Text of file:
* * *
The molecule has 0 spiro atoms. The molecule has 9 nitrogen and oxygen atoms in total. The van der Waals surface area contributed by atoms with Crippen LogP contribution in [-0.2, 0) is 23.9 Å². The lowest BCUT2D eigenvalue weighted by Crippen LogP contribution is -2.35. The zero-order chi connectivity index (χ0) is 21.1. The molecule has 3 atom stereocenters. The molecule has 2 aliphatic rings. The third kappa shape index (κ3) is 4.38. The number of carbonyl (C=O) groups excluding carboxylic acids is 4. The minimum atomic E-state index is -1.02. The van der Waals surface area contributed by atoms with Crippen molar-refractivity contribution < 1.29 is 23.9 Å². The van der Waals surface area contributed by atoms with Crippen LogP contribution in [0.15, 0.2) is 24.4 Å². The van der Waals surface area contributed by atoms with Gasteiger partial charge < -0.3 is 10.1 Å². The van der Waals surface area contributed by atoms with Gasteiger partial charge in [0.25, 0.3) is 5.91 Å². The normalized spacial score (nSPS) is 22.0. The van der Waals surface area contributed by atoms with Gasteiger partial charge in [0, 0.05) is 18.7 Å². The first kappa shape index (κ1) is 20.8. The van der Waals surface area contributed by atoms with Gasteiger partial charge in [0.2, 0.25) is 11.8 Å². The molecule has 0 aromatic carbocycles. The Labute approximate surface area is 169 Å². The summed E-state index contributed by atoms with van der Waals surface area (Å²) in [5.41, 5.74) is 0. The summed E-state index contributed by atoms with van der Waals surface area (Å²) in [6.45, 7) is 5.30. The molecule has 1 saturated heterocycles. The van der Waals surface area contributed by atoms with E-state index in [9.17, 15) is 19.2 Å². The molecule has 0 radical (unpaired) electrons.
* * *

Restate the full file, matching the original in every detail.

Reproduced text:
The molecule has 0 spiro atoms. The molecule has 9 nitrogen and oxygen atoms in total. The van der Waals surface area contributed by atoms with Crippen LogP contribution in [-0.2, 0) is 23.9 Å². The lowest BCUT2D eigenvalue weighted by Crippen LogP contribution is -2.35. The zero-order chi connectivity index (χ0) is 21.1. The molecule has 3 atom stereocenters. The molecule has 2 aliphatic rings. The third kappa shape index (κ3) is 4.38. The number of carbonyl (C=O) groups excluding carboxylic acids is 4. The minimum atomic E-state index is -1.02. The van der Waals surface area contributed by atoms with Crippen molar-refractivity contribution < 1.29 is 23.9 Å². The van der Waals surface area contributed by atoms with Crippen LogP contribution in [0.15, 0.2) is 24.4 Å². The van der Waals surface area contributed by atoms with Gasteiger partial charge < -0.3 is 10.1 Å². The van der Waals surface area contributed by atoms with Gasteiger partial charge in [0.25, 0.3) is 5.91 Å². The normalized spacial score (nSPS) is 22.0. The van der Waals surface area contributed by atoms with Gasteiger partial charge in [0, 0.05) is 18.7 Å². The first kappa shape index (κ1) is 20.8. The van der Waals surface area contributed by atoms with Gasteiger partial charge in [0.2, 0.25) is 11.8 Å². The molecule has 0 aromatic carbocycles. The Labute approximate surface area is 169 Å². The summed E-state index contributed by atoms with van der Waals surface area (Å²) in [5.41, 5.74) is 0. The summed E-state index contributed by atoms with van der Waals surface area (Å²) in [6.45, 7) is 5.30. The molecule has 1 saturated heterocycles. The van der Waals surface area contributed by atoms with E-state index in [9.17, 15) is 19.2 Å². The molecule has 0 radical (unpaired) electrons.